Potentiometric Titration

What is Potentiometric Titration?

It is the procedure through which the quantity of the given test substance is determined by the measured addition of titrant until the entire test substance undergoes reaction. After the titration process, the potential difference between the two electrodes (namely the reference and indicator electrode) is measured in conditions where a thermodynamic equilibrium is maintained and the current passing through the electrodes does not disturb this equilibrium.

Potentiometric Titration Principle

Potentiometric titration is a laboratory method to determine the concentration of a given analyte. It is used in the characterization of acids. In this method, there is no use of a chemical indicator. Instead, the electric potential across the substance is measured.

Potentiometric Titration Method

Potentiometric Titration is done via the usage of two electrodes – an indicator electrode and a reference electrode (generally a hydrogen electrode or a silver chloride electrode). One half-cell is formed with the indicator electrode and the ions of the analyte, which is generally an electrolyte solution. The other half-cell is formed by the reference electrode.

The overall cell potential can be calculated using the formula given below.

\(E_{cell} = E_{ind} – E_{ref} + E_{sol}\)

Where the potential drop between the indicator and reference electrodes over the electrolyte solution is given by Esol.

The overall cell potential, Ecell is calculated in every interval where the titrant is measured and added. Now, a graph is plotted with the Potential difference on the Y-axis and the volume on the X-axis as shown below.

Potentiometric Titration

It can be observed from the graph that the electric potential of the cell is dependant on the concentration of ions which are in contact with the indicator electrode. Therefore, the Ecell is measured with each addition of the titrant.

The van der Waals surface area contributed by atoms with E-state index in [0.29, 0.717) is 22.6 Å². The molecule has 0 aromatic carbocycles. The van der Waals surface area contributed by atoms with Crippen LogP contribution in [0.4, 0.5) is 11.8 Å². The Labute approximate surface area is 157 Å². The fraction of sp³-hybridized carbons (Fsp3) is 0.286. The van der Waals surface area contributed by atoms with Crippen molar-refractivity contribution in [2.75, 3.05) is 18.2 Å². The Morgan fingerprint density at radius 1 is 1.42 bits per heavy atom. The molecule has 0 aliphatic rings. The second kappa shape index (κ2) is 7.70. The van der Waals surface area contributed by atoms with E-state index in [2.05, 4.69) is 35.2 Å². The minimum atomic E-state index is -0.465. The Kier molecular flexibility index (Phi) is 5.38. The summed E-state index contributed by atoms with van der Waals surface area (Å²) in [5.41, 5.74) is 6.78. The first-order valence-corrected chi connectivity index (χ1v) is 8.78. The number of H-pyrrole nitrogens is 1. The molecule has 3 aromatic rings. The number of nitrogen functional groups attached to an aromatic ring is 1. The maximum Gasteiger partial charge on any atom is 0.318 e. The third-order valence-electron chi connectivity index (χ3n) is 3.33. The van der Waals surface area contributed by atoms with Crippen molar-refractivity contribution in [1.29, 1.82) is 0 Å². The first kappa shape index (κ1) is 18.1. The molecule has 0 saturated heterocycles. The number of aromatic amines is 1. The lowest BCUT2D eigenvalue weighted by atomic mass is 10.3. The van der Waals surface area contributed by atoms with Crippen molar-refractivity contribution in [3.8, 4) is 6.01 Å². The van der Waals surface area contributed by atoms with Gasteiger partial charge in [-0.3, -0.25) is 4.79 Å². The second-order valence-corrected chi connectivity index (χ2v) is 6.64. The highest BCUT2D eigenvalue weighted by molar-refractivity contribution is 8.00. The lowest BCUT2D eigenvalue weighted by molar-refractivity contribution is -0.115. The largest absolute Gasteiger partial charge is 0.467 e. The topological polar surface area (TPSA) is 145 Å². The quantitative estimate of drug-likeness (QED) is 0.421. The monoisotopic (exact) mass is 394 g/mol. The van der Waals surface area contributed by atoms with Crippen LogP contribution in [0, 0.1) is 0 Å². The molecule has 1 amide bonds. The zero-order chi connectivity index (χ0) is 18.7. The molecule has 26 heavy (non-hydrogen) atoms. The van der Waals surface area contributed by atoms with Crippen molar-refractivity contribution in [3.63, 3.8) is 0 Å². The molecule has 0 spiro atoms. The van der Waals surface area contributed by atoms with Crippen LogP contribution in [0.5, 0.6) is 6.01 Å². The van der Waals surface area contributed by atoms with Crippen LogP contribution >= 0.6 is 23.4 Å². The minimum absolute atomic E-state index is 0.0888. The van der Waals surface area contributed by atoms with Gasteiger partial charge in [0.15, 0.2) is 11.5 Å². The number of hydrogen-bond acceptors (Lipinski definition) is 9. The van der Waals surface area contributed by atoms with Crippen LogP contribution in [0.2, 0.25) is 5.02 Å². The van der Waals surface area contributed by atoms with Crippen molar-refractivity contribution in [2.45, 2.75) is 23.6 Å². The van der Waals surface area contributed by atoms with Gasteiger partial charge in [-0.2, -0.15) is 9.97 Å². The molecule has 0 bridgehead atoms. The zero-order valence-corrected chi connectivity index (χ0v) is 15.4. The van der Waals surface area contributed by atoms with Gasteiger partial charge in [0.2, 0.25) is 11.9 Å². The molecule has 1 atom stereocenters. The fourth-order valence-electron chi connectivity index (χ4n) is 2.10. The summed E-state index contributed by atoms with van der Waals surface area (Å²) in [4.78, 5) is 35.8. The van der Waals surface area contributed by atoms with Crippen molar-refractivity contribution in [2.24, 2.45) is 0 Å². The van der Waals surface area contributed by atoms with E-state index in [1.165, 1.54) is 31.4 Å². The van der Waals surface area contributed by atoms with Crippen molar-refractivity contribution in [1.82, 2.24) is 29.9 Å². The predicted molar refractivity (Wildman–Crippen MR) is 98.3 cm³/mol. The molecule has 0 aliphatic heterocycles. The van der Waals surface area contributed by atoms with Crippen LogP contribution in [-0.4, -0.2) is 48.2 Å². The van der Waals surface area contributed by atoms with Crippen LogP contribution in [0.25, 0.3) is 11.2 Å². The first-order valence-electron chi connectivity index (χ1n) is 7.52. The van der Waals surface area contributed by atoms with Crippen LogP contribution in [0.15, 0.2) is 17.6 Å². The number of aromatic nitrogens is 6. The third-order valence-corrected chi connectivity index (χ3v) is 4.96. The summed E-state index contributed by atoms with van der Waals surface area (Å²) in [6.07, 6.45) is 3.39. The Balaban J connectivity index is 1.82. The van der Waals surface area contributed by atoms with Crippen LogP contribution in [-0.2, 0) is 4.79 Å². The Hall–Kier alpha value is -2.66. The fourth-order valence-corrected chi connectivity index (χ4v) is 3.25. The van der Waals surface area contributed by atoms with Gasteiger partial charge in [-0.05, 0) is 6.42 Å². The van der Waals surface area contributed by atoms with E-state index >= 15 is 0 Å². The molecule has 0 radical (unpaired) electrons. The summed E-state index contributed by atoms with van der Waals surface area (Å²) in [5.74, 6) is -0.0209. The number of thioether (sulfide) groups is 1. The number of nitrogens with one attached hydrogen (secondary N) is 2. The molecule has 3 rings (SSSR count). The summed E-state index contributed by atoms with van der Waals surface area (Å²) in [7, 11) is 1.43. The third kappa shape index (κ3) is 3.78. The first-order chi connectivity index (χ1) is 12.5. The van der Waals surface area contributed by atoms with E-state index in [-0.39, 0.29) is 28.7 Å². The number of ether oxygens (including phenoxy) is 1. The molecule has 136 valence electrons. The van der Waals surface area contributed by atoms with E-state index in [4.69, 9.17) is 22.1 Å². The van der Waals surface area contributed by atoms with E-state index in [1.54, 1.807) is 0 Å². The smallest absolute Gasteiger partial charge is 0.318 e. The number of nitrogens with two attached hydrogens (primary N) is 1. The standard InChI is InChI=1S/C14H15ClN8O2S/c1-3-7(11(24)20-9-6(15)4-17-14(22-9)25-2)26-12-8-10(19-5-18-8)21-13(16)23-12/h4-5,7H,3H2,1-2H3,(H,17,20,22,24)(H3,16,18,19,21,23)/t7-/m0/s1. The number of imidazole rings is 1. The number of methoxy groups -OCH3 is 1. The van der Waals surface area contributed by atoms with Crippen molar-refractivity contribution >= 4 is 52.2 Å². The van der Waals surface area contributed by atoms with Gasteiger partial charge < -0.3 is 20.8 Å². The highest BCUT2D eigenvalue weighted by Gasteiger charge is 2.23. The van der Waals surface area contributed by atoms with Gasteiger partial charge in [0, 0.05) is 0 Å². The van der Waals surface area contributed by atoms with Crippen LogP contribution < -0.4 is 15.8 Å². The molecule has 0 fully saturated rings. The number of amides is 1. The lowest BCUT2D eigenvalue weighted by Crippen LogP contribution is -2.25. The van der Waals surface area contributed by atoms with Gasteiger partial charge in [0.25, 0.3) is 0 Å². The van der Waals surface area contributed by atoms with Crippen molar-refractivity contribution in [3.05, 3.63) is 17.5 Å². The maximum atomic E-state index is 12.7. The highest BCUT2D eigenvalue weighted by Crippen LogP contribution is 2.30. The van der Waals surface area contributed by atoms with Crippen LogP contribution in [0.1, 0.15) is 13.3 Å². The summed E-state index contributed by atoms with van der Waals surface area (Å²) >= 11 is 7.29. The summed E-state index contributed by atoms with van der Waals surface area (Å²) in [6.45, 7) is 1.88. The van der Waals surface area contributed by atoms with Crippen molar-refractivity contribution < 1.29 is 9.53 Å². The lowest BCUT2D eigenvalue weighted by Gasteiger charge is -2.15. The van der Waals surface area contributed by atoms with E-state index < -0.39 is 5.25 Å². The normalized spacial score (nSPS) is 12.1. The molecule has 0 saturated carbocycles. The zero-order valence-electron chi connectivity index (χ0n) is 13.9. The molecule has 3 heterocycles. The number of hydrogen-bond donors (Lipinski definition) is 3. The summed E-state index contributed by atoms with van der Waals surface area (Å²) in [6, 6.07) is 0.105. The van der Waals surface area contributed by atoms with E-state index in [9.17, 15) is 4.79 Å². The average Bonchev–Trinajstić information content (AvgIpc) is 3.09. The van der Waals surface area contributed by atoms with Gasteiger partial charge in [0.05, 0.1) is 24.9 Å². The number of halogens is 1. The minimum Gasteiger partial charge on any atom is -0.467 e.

Types of Potentiometric Titration

There are four types of titration that fall under the category of potentiometric titration, namely acid-base titration, redox titration, complexometric titration, and precipitation titration. A brief description of each of these types of titration is given below.

Acid-Base Titration: This type of potentiometric titration is used to determine the concentration of a given acid/base by neutralizing it exactly using a standard solution of base/acid whose concentration is known.

Redox Titration: This type of potentiometric titration involves an analyte and titrant that undergo a redox reaction. An example of this type of titration would be the treatment of an iodine solution with a reducing agent which produces iodide ion (a starch indicator is used to get the endpoint).

Complexometric Titration: This type of titration can also be referred to as chelatometry. In this method, a coloured complex is formed, indicating the end point of the titration. This method is used to determine a mixture of metal ions in a given solution.

Precipitation Titration: This type of titration involves a reaction between the given analyte and the titrant wherein an insoluble precipitate is formed. The end-point of this titration is noted when the addition of the titrant no longer forms a precipitate.

Frequently Asked Questions on Potentiometric Titration

What is the main advantage of potentiometric titration?

The main advantage of using this method of titration is it requires less quantity of substances and is an inexpensive method.

How do you determine the endpoint of this titration?

With the help of a combination electrode or pair of electrodes.

Can you mention one use of quinhydrone?

It is a type of redox electrode that is used to determine the hydrogen ion concentration or the pH of a solution.

which electrode is used as a reference electrode?

Calomel electrode.

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